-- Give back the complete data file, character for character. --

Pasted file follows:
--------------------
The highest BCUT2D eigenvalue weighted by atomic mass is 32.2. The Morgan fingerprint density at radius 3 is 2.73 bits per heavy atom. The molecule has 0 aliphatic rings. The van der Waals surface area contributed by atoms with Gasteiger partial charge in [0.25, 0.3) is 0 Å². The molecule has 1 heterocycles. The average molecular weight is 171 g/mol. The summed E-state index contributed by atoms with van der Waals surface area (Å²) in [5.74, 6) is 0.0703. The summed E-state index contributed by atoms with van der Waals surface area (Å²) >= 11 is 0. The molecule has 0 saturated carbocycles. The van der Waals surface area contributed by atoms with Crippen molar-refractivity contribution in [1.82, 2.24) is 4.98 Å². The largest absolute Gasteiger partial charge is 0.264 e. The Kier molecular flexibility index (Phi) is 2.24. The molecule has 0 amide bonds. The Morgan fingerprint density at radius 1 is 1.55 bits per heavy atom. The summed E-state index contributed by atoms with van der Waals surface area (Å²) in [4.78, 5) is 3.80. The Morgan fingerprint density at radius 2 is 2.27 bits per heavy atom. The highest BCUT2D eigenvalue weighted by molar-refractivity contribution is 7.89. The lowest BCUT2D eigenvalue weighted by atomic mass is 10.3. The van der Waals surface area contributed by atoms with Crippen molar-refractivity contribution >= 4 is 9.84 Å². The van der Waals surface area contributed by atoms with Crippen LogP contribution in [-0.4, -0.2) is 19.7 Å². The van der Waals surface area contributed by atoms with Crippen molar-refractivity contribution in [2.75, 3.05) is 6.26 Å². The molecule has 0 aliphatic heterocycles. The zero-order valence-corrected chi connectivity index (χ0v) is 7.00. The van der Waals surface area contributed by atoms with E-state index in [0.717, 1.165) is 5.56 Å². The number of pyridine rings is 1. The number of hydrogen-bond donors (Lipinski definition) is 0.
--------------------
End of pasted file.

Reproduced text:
The highest BCUT2D eigenvalue weighted by atomic mass is 32.2. The Morgan fingerprint density at radius 3 is 2.73 bits per heavy atom. The molecule has 0 aliphatic rings. The van der Waals surface area contributed by atoms with Gasteiger partial charge in [0.25, 0.3) is 0 Å². The molecule has 1 heterocycles. The average molecular weight is 171 g/mol. The summed E-state index contributed by atoms with van der Waals surface area (Å²) in [5.74, 6) is 0.0703. The summed E-state index contributed by atoms with van der Waals surface area (Å²) >= 11 is 0. The molecule has 0 saturated carbocycles. The van der Waals surface area contributed by atoms with Crippen molar-refractivity contribution in [1.82, 2.24) is 4.98 Å². The largest absolute Gasteiger partial charge is 0.264 e. The Kier molecular flexibility index (Phi) is 2.24. The molecule has 0 amide bonds. The Morgan fingerprint density at radius 1 is 1.55 bits per heavy atom. The summed E-state index contributed by atoms with van der Waals surface area (Å²) in [4.78, 5) is 3.80. The Morgan fingerprint density at radius 2 is 2.27 bits per heavy atom. The highest BCUT2D eigenvalue weighted by molar-refractivity contribution is 7.89. The lowest BCUT2D eigenvalue weighted by atomic mass is 10.3. The van der Waals surface area contributed by atoms with Crippen molar-refractivity contribution >= 4 is 9.84 Å². The van der Waals surface area contributed by atoms with Crippen LogP contribution in [-0.4, -0.2) is 19.7 Å². The van der Waals surface area contributed by atoms with Crippen molar-refractivity contribution in [2.75, 3.05) is 6.26 Å². The molecule has 0 aliphatic heterocycles. The zero-order valence-corrected chi connectivity index (χ0v) is 7.00. The van der Waals surface area contributed by atoms with E-state index in [0.717, 1.165) is 5.56 Å². The number of pyridine rings is 1. The number of hydrogen-bond donors (Lipinski definition) is 0.